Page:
Simply writing a pleasing song isn’t enough for Regina Spektor, who has always fashioned herself as a storyteller who happens to tell her stories through music. If she isn’t getting you wrapped up in some fascinating character or bewitching setting then she isn’t doing her job. With Remember Us To Life, the East-Village-by-way-of-Russia singer-songwriter largely succeeds, although she occasionally forgets that instrumentation can be just as essential to musical narrative as lyrics.
There isn’t a singular overarching theme for the record, but there is an underlying sense of anxiety that permeates the songs. It makes sense both because Spektor wrote all the tracks specifically for Remember Us to Life (she typically compiles albums out of writing she’s done over her entire career), and because she’s now looking at the world through the eyes of a parent. Her son, Jack, was born in 2014. She’s more wary now, and there’s iniquity to be found not only tucked into the corners of society, but also hidden in plain sight.
Spektor plays a sharp-eyed street corner poet on “Small Bill$” which is built around an eerie push-pull of strings and percussion. Some of the imagery is opaque and unnecessarily sanguine, but the first verse is an affirmation of her storytelling skills that is positively electric in its symbolism.
“His destiny was just too big to spend / So he broke it into smaller bills and change / By the time he'd try to buy the things he needed / He had spent it all on loosies and weed”, she sings, simultaneously rebuffing our overly optimistic culture as well as those who end up petrified by the enormity of opportunity and let it slip through their fingers.
“The Trapper and the Furrier” is as heavy-handed as the jarring stabs of guttural piano that are meant to provide percussive structure, but sound more like a toddler taking their first crack at the instrument. To her credit, Spektor almost makes the track a winner with her impassioned delivery, letting her accent show here more than nearly anywhere else on the record, but the wicked mix of keys, strings, and toms is frustratingly on the nose. Yes, it helps cement her thesis about the exploitation of lower classes being bad, but without an ounce of subtlety there’s really no reason to revisit the track after hearing it once.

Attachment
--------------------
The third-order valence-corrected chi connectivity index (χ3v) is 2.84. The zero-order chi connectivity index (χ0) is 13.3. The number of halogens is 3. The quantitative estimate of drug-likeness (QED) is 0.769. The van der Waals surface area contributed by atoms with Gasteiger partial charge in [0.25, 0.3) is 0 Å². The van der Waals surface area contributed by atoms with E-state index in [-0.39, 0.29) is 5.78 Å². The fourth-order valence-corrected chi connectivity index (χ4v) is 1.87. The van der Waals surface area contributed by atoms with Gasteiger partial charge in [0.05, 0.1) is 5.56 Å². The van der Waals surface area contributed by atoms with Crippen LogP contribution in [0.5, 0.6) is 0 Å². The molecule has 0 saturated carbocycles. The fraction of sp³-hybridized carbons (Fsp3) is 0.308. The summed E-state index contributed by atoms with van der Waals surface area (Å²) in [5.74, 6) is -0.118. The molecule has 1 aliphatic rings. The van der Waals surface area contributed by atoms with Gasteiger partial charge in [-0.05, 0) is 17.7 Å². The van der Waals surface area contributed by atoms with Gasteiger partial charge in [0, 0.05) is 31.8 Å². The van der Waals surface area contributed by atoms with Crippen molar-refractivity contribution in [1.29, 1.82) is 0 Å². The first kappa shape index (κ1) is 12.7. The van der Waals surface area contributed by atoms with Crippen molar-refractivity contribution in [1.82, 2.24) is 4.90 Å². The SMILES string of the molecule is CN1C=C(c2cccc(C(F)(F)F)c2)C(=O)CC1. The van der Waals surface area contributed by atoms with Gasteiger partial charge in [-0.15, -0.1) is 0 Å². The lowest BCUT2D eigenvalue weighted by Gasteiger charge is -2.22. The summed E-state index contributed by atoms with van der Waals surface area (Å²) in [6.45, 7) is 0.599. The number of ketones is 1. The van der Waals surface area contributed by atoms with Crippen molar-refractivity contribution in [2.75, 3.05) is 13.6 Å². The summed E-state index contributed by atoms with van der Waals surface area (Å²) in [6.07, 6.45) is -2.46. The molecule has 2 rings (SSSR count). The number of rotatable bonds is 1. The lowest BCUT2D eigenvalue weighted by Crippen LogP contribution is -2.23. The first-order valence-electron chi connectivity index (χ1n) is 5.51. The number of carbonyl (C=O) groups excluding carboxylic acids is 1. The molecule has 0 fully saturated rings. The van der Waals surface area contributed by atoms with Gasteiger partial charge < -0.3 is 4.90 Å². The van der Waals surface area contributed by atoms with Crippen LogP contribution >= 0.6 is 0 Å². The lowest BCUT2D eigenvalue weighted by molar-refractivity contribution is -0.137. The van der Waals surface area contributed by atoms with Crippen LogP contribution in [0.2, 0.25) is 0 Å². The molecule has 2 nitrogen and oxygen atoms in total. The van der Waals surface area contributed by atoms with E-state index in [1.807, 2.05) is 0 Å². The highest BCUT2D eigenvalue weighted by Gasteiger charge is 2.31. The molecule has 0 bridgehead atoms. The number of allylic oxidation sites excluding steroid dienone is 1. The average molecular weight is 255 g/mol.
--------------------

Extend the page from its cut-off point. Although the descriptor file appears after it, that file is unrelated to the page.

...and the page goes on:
Spektor fixes this problem on “Grand Hotel”, expertly juxtaposing her hellish imagery with sweeping pedal-heavy piano and opulent strings. The song is gorgeous and it’s so easy to be taken by Spektor’s beguiling vocals that the first few mentions of a hidden portal to hades sail right over your head, an effect which she likely intended.
“Somewhere below the Grand Hotel there is a tunnel that leads straight to hell / But no one comes up for the souls anymore / They come for some comfort and for the dance floor”, she sings, warning against the dangers of surrounding ourselves with numbing luxuries.
Lead single “Bleeding Heart” is a sonic departure from much of the rest of Remember Us to Life, which commits to a symphonic palette. The song’s heartbeat kick drum and ascendant 8-bit synths are a welcome dose of digital in an analog world. When the drums fully assemble the song itself becomes a full-fledged force. It’s the closest we get to “You’ve Got Time”, Spektor’s theme song for Orange is the New Black, and the rapid onset outro feels like unwanted pangs of sobriety during a pure high.
Her style is still niche, but Remember Us to Life is an important album for anyone invested in Spektor’s growth as a musician and, perhaps more importantly, a storyteller.